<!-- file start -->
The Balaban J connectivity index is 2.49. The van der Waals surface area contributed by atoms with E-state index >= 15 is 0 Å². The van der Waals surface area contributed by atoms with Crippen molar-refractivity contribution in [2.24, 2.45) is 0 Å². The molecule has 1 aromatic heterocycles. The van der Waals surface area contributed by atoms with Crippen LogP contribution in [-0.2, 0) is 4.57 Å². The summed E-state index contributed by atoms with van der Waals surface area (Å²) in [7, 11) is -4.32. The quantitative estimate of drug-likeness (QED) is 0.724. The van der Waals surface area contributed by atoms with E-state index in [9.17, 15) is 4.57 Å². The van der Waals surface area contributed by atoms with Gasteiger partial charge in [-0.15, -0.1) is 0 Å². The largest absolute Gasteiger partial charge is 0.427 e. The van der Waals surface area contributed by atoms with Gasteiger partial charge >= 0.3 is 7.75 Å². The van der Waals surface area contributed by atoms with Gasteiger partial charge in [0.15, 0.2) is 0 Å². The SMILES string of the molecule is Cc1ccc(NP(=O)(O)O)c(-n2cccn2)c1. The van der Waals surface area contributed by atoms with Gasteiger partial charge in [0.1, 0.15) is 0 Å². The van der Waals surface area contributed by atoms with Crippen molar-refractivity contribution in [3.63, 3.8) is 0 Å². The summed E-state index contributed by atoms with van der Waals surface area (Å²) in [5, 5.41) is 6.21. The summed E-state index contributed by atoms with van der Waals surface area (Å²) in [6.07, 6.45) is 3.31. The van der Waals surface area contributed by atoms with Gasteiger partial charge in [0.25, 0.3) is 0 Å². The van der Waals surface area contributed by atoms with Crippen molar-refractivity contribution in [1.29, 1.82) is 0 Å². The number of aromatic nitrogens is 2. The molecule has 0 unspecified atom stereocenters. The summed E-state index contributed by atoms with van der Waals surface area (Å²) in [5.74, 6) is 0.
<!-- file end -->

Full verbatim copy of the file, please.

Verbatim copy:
The Balaban J connectivity index is 2.49. The van der Waals surface area contributed by atoms with E-state index >= 15 is 0 Å². The van der Waals surface area contributed by atoms with Crippen molar-refractivity contribution in [2.24, 2.45) is 0 Å². The molecule has 1 aromatic heterocycles. The van der Waals surface area contributed by atoms with Crippen LogP contribution in [-0.2, 0) is 4.57 Å². The summed E-state index contributed by atoms with van der Waals surface area (Å²) in [7, 11) is -4.32. The quantitative estimate of drug-likeness (QED) is 0.724. The van der Waals surface area contributed by atoms with E-state index in [9.17, 15) is 4.57 Å². The van der Waals surface area contributed by atoms with Gasteiger partial charge in [-0.15, -0.1) is 0 Å². The largest absolute Gasteiger partial charge is 0.427 e. The van der Waals surface area contributed by atoms with Gasteiger partial charge >= 0.3 is 7.75 Å². The van der Waals surface area contributed by atoms with Gasteiger partial charge in [0.15, 0.2) is 0 Å². The SMILES string of the molecule is Cc1ccc(NP(=O)(O)O)c(-n2cccn2)c1. The van der Waals surface area contributed by atoms with Gasteiger partial charge in [0.1, 0.15) is 0 Å². The van der Waals surface area contributed by atoms with Crippen molar-refractivity contribution in [3.63, 3.8) is 0 Å². The summed E-state index contributed by atoms with van der Waals surface area (Å²) in [5, 5.41) is 6.21. The summed E-state index contributed by atoms with van der Waals surface area (Å²) in [6.07, 6.45) is 3.31. The van der Waals surface area contributed by atoms with Gasteiger partial charge in [0.25, 0.3) is 0 Å². The van der Waals surface area contributed by atoms with Crippen molar-refractivity contribution in [1.29, 1.82) is 0 Å². The number of aromatic nitrogens is 2. The molecule has 0 unspecified atom stereocenters. The summed E-state index contributed by atoms with van der Waals surface area (Å²) in [5.74, 6) is 0.